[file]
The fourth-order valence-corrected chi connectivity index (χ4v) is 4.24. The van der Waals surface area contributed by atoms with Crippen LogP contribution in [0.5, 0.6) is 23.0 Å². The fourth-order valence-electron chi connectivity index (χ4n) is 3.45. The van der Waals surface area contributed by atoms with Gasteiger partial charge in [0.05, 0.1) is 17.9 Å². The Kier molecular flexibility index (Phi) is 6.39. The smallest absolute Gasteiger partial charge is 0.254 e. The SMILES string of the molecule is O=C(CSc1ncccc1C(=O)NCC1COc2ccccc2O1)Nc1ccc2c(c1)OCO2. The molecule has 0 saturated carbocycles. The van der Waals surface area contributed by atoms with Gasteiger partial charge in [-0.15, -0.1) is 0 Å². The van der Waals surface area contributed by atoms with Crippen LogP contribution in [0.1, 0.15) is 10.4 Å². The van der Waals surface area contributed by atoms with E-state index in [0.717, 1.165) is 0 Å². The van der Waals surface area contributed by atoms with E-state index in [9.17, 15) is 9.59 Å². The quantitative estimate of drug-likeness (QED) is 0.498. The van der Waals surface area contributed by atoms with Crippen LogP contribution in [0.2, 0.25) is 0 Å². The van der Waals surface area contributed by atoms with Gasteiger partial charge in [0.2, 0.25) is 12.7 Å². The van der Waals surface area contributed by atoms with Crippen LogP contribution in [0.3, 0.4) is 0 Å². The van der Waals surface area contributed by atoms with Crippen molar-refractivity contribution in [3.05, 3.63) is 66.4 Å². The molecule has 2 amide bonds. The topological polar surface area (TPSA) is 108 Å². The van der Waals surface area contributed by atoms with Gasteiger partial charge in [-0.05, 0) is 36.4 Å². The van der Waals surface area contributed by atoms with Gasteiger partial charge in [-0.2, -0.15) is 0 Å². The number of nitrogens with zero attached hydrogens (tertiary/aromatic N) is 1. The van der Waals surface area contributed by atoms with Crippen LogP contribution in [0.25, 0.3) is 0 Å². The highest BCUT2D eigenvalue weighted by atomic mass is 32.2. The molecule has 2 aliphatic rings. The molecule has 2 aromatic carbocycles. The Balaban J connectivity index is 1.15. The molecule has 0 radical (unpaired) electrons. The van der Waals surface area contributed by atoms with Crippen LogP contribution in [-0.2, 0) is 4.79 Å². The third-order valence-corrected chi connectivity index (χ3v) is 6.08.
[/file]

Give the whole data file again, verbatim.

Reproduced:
The fourth-order valence-corrected chi connectivity index (χ4v) is 4.24. The van der Waals surface area contributed by atoms with Crippen LogP contribution in [0.5, 0.6) is 23.0 Å². The fourth-order valence-electron chi connectivity index (χ4n) is 3.45. The van der Waals surface area contributed by atoms with Gasteiger partial charge in [0.05, 0.1) is 17.9 Å². The Kier molecular flexibility index (Phi) is 6.39. The smallest absolute Gasteiger partial charge is 0.254 e. The SMILES string of the molecule is O=C(CSc1ncccc1C(=O)NCC1COc2ccccc2O1)Nc1ccc2c(c1)OCO2. The molecule has 0 saturated carbocycles. The van der Waals surface area contributed by atoms with Gasteiger partial charge in [-0.15, -0.1) is 0 Å². The van der Waals surface area contributed by atoms with Crippen LogP contribution in [0.1, 0.15) is 10.4 Å². The van der Waals surface area contributed by atoms with E-state index in [0.717, 1.165) is 0 Å². The van der Waals surface area contributed by atoms with E-state index in [9.17, 15) is 9.59 Å². The quantitative estimate of drug-likeness (QED) is 0.498. The van der Waals surface area contributed by atoms with Crippen LogP contribution in [0.2, 0.25) is 0 Å². The van der Waals surface area contributed by atoms with Gasteiger partial charge in [0.2, 0.25) is 12.7 Å². The van der Waals surface area contributed by atoms with Crippen LogP contribution in [0.3, 0.4) is 0 Å². The van der Waals surface area contributed by atoms with Crippen molar-refractivity contribution in [3.05, 3.63) is 66.4 Å². The molecule has 2 amide bonds. The topological polar surface area (TPSA) is 108 Å². The van der Waals surface area contributed by atoms with Gasteiger partial charge in [-0.05, 0) is 36.4 Å². The van der Waals surface area contributed by atoms with Gasteiger partial charge in [-0.2, -0.15) is 0 Å². The number of nitrogens with zero attached hydrogens (tertiary/aromatic N) is 1. The van der Waals surface area contributed by atoms with Crippen LogP contribution in [0.25, 0.3) is 0 Å². The highest BCUT2D eigenvalue weighted by atomic mass is 32.2. The molecule has 2 aliphatic rings. The molecule has 2 aromatic carbocycles. The Balaban J connectivity index is 1.15. The molecule has 0 radical (unpaired) electrons. The van der Waals surface area contributed by atoms with Crippen LogP contribution in [-0.2, 0) is 4.79 Å². The third-order valence-corrected chi connectivity index (χ3v) is 6.08.